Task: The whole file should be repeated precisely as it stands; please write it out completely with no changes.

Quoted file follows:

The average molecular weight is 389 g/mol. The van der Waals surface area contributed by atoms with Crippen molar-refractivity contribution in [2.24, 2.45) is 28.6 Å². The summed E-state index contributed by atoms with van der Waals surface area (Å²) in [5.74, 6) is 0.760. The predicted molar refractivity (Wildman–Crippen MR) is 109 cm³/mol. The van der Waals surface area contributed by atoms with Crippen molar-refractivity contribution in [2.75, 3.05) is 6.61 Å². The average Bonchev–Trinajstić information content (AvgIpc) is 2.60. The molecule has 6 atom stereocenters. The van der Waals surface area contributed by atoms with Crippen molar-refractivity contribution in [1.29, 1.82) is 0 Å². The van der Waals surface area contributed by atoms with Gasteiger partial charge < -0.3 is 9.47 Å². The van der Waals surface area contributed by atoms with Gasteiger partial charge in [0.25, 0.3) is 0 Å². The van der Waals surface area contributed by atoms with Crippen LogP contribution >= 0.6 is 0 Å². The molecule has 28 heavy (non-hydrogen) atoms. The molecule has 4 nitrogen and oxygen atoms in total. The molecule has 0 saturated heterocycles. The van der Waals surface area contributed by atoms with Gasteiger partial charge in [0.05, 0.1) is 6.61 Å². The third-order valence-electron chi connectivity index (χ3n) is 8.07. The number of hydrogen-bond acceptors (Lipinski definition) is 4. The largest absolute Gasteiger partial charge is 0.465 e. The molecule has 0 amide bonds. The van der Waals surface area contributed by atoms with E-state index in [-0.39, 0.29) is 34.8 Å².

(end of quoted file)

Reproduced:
The average molecular weight is 389 g/mol. The van der Waals surface area contributed by atoms with Crippen molar-refractivity contribution in [2.24, 2.45) is 28.6 Å². The summed E-state index contributed by atoms with van der Waals surface area (Å²) in [5.74, 6) is 0.760. The predicted molar refractivity (Wildman–Crippen MR) is 109 cm³/mol. The van der Waals surface area contributed by atoms with Crippen molar-refractivity contribution in [2.75, 3.05) is 6.61 Å². The average Bonchev–Trinajstić information content (AvgIpc) is 2.60. The molecule has 6 atom stereocenters. The van der Waals surface area contributed by atoms with Crippen molar-refractivity contribution in [1.29, 1.82) is 0 Å². The van der Waals surface area contributed by atoms with Gasteiger partial charge < -0.3 is 9.47 Å². The van der Waals surface area contributed by atoms with Gasteiger partial charge in [0.25, 0.3) is 0 Å². The van der Waals surface area contributed by atoms with Crippen LogP contribution >= 0.6 is 0 Å². The molecule has 28 heavy (non-hydrogen) atoms. The molecule has 4 nitrogen and oxygen atoms in total. The molecule has 0 saturated heterocycles. The van der Waals surface area contributed by atoms with Gasteiger partial charge in [0.05, 0.1) is 6.61 Å². The third-order valence-electron chi connectivity index (χ3n) is 8.07. The number of hydrogen-bond acceptors (Lipinski definition) is 4. The largest absolute Gasteiger partial charge is 0.465 e. The molecule has 0 amide bonds. The van der Waals surface area contributed by atoms with E-state index in [-0.39, 0.29) is 34.8 Å².